CFPB penalizes JPay for Siphoning taxpayer-funded benefits intended to help people re-enter society after incarceration
JPay will pay $6 million in consumer redress and penalties
The Consumer Financial Protection Bureau (CFPB) today took action against the prison financial services company JPay for violating the Consumer Financial Protection Act (CFPA) by charging consumers fees to access their own money on prepaid debit cards that consumers were forced to use. JPay also violated the Electronic Fund Transfer Act (EFTA) when it required consumers to sign up for a JPay debit card as a condition of receiving government benefits – in particular, “gate money,” which is money provided under state law to help people meet their essential needs as they are released from incarceration. The consent order severely limits the fees JPay can charge on release cards going forward, allowing only inactivity fees after 90 days without card activity. The order also requires the company to pay $4 million for consumer redress and a $2 million civil money penalty.
“JPay siphoned off taxpayer supported benefits intended to help people transitioning out of the corrections system,” said CFPB Director Rohit Chopra. “JPay exploited its captive customer base to charge unfair fees that harmed the newly released and their families.”
JPay, a Delaware company, headquartered in Miramar, Fla., is a dominant provider of financial services to prisons and jails nationwide. JPay is owned by the private equity firm Platinum Equity Partners. Since 2011, JPay has provided approximately 1.2 million debit release cards to consumers. JPay calls itself “a highly trusted name in corrections,” but the company leveraged its relationships with state and local departments of correction to impose fees on consumers exiting the prison or jail system. JPay’s fee-bearing debit release card replaced cash or check options previously offered by state departments of correction. In doing so, JPay charged fees to people being released from prison or jail who often have few resources outside of the balance of their prison or jail trust or commissary accounts. In addition, JPay provided consumers with inaccurate or incomplete information about the fees it assessed.
Harmed Families by Violating Consumer Financial Protection Laws
The CFPB concluded that JPay engaged in unfair, deceptive, and abusive acts and practices in violation of the CFPA. The CFPB also concluded that JPay violated EFTA and its implementing Regulation E. EFTA and Regulation E prohibit certain companies and government benefits entities from conditioning the receipt of a government benefit on opening an account with a particular financial institution.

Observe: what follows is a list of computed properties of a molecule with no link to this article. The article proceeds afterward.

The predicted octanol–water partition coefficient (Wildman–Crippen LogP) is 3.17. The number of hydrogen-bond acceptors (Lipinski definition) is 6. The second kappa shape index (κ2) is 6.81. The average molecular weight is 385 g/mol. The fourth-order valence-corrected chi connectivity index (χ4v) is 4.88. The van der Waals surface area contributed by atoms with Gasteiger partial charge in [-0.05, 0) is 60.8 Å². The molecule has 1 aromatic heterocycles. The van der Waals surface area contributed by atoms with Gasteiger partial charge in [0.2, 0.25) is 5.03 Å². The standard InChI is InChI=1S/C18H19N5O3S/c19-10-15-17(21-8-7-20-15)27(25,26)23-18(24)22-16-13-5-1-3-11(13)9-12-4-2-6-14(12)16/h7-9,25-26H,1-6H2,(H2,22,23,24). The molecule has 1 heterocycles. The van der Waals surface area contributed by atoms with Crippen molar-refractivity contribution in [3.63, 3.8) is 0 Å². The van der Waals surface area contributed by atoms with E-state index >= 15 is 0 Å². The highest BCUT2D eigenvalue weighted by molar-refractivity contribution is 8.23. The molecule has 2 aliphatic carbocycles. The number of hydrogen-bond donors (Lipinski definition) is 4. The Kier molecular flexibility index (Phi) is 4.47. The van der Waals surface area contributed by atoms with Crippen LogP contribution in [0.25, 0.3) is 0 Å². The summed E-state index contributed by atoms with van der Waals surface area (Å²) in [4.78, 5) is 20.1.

Specifically, the CFPB found that JPay:
- Abused its market dominance: JPay charged consumers unavoidable fees for prepaid cards used to return money owed to consumers at the time of their release from incarceration. Consumers could not protect their interests in the selection and use of JPay’s cards because they were denied a choice on how their own money would be given to them upon release. JPay did not provide a reasonable way for consumers to close their card accounts to obtain their card balances without paying fees. By assessing fees on these captive consumers, JPay took advantage of them and caused harm.
- Illegally required consumers in certain states to receive protected government benefits on debit release cards: In California, Colorado, and Georgia, just-released individuals were required to establish an account with a financial institution as a condition of receiving their gate money. JPay violated EFTA and Regulation E by illegally requiring consumers just released from incarceration to establish accounts with a particular financial institution to receive their gate money.
- Charged fees without authorization: Contrary to the terms stated in certain cardholder agreements, consumers were charged fees before the debit release cards were loaded with additional funds.
- Misrepresented fees to consumers: In certain states, the fees disclosed in the cardholder agreement were different from fees described on a separate “green sheet,” or were misleadingly omitted from the “green sheet.” Between approximately 2014 and 2017, up to 176,000 consumers received green cards that were inaccurate, incomplete, or both.
Under the Dodd-Frank Wall Street Reform and Consumer Protection Act, the CFPB has the authority to take action against institutions and persons that violate federal consumer financial laws. The consent order issued today requires JPay to:
- Stop charging most fees: The order prohibits JPay from violating the CFPA, EFTA, and Regulation E. Among other provisions, JPay cannot charge any fees on release cards, except an inactivity fee after 90 days of inactivity.
- Refund harmed consumers: JPay must pay $4 million to compensate consumers harmed by its unfair and abusive acts.
- Pay a civil penalty: The order also requires JPay to pay a $2 million civil money penalty to the CFPB, which will be deposited into its Civil Penalty Fund.